Jimi Hendrix

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Jimi Hendrix in his 23 Brook Street
flat © Barrie Wentzell

Jimi Hendrix at 23 Brook Street

Brought to London by manager Chas Chandler in September 1966, Jimi Hendrix quickly established a reputation as a spectacular live performer, based on an intensive period of playing in London clubs, as well as venues across the UK, often delivering more than one set per night. The success of his first two single releases, Hey Joe (December 1966) and Purple Haze (March 1967), and his first album with the Jimi Hendrix Experience, Are You Experienced? (May 1967), coupled with the reputation established by his UK shows, led to fame; ensuring that when he returned to play shows in the USA, only nine months after he had arrived in London, he was already a European star.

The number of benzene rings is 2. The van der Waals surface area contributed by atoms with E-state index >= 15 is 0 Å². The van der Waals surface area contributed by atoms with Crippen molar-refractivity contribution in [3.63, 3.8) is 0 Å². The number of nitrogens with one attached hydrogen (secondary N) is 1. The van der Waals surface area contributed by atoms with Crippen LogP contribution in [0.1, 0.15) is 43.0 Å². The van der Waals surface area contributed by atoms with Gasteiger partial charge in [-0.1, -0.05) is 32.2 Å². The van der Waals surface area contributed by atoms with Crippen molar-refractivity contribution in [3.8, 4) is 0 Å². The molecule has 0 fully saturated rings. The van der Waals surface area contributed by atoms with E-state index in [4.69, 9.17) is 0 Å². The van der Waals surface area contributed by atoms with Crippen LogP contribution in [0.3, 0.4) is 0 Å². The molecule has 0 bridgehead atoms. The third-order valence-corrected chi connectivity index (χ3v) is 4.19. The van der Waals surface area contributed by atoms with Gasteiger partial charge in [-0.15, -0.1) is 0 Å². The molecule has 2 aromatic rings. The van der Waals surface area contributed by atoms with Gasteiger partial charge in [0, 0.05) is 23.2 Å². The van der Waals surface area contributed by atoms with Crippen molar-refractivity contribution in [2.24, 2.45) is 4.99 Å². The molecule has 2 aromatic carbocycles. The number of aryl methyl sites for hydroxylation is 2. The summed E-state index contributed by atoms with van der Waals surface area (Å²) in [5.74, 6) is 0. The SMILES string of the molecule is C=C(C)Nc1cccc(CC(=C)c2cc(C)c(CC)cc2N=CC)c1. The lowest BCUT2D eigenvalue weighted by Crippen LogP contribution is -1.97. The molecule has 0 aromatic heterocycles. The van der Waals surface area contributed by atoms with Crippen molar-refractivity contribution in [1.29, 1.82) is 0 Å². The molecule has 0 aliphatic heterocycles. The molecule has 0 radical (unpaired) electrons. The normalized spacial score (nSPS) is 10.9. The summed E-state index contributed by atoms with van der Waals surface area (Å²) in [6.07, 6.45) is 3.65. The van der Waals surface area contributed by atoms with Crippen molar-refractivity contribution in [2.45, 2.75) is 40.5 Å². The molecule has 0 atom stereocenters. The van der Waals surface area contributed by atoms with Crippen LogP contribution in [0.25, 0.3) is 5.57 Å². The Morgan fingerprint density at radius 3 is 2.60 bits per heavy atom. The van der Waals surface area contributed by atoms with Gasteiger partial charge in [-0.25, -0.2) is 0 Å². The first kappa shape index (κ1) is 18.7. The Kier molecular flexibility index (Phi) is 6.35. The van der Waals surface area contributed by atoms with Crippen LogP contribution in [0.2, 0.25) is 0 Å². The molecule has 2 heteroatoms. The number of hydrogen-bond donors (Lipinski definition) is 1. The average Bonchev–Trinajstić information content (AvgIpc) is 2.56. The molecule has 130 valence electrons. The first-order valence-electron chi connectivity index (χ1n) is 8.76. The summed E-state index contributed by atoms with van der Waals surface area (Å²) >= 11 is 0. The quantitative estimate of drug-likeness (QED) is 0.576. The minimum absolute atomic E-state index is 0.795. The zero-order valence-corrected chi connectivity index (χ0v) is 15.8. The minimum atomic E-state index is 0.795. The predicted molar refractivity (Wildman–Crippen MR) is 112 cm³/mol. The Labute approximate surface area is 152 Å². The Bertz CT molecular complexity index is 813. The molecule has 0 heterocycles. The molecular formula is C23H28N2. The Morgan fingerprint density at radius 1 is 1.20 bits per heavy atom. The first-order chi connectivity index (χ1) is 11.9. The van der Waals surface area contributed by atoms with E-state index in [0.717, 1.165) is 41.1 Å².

After spending much of 1968 recording and touring in the USA, Hendrix returned to London, moving into an upstairs flat in 23 Brook Street which his then girlfriend Kathy Etchingham had rented for them that summer.

Kathy had completely furnished the flat with their joint possessions and new purchases, including curtains and carpets from John Lewis on Oxford Street. For the next three months Hendrix used the flat as his base, giving interviews there, writing new songs, and preparing for his February concerts at the Royal Albert Hall. On learning that Handel used to live next door he went with Kathy to the One Stop Record Shop in South Molton Street and bought some classical albums – including Handel’s Messiah and Water Music.

For Hendrix, Brook Street was the doorstep to the London music scene of the late 60s. His flat was a short stroll from legendary venues like the Marquee, the Speakeasy and The Scotch of St James and he would spend many evenings wandering from club to club looking for a chance to play.

On 14 September 1997, 23 Brook Street was chosen for an English Heritage Blue Plaque commemorating his life and work. It is the only officially recognised Hendrix residence in the world.

The Handel House Museum opened in November 2001and the flat is currently the museum's administrative offices.

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